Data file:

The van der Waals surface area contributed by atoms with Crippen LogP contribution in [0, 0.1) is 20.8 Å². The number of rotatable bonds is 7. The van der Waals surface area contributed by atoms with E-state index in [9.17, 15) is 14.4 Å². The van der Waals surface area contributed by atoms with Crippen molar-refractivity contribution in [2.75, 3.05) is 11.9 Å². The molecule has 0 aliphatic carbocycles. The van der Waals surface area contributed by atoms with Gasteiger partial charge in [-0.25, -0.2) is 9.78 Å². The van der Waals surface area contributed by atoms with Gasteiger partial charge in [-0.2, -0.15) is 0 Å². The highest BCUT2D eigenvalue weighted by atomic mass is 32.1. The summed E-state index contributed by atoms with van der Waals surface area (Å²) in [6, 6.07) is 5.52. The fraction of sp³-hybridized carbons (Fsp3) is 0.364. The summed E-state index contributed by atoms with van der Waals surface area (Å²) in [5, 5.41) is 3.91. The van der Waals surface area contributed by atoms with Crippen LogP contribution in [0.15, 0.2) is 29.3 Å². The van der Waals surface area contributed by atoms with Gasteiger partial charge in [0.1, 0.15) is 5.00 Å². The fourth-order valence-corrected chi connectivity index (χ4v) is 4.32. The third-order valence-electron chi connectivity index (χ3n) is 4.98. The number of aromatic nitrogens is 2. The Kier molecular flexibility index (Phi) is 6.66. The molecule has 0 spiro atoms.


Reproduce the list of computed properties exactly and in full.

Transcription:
The van der Waals surface area contributed by atoms with Crippen LogP contribution in [0, 0.1) is 20.8 Å². The number of rotatable bonds is 7. The van der Waals surface area contributed by atoms with E-state index in [9.17, 15) is 14.4 Å². The van der Waals surface area contributed by atoms with Crippen molar-refractivity contribution in [2.75, 3.05) is 11.9 Å². The molecule has 0 aliphatic carbocycles. The van der Waals surface area contributed by atoms with Gasteiger partial charge in [-0.25, -0.2) is 9.78 Å². The van der Waals surface area contributed by atoms with Gasteiger partial charge in [-0.2, -0.15) is 0 Å². The highest BCUT2D eigenvalue weighted by atomic mass is 32.1. The summed E-state index contributed by atoms with van der Waals surface area (Å²) in [6, 6.07) is 5.52. The fraction of sp³-hybridized carbons (Fsp3) is 0.364. The summed E-state index contributed by atoms with van der Waals surface area (Å²) in [5, 5.41) is 3.91. The van der Waals surface area contributed by atoms with Crippen LogP contribution in [0.15, 0.2) is 29.3 Å². The van der Waals surface area contributed by atoms with Gasteiger partial charge in [0.1, 0.15) is 5.00 Å². The fourth-order valence-corrected chi connectivity index (χ4v) is 4.32. The third-order valence-electron chi connectivity index (χ3n) is 4.98. The number of aromatic nitrogens is 2. The Kier molecular flexibility index (Phi) is 6.66. The molecule has 0 spiro atoms.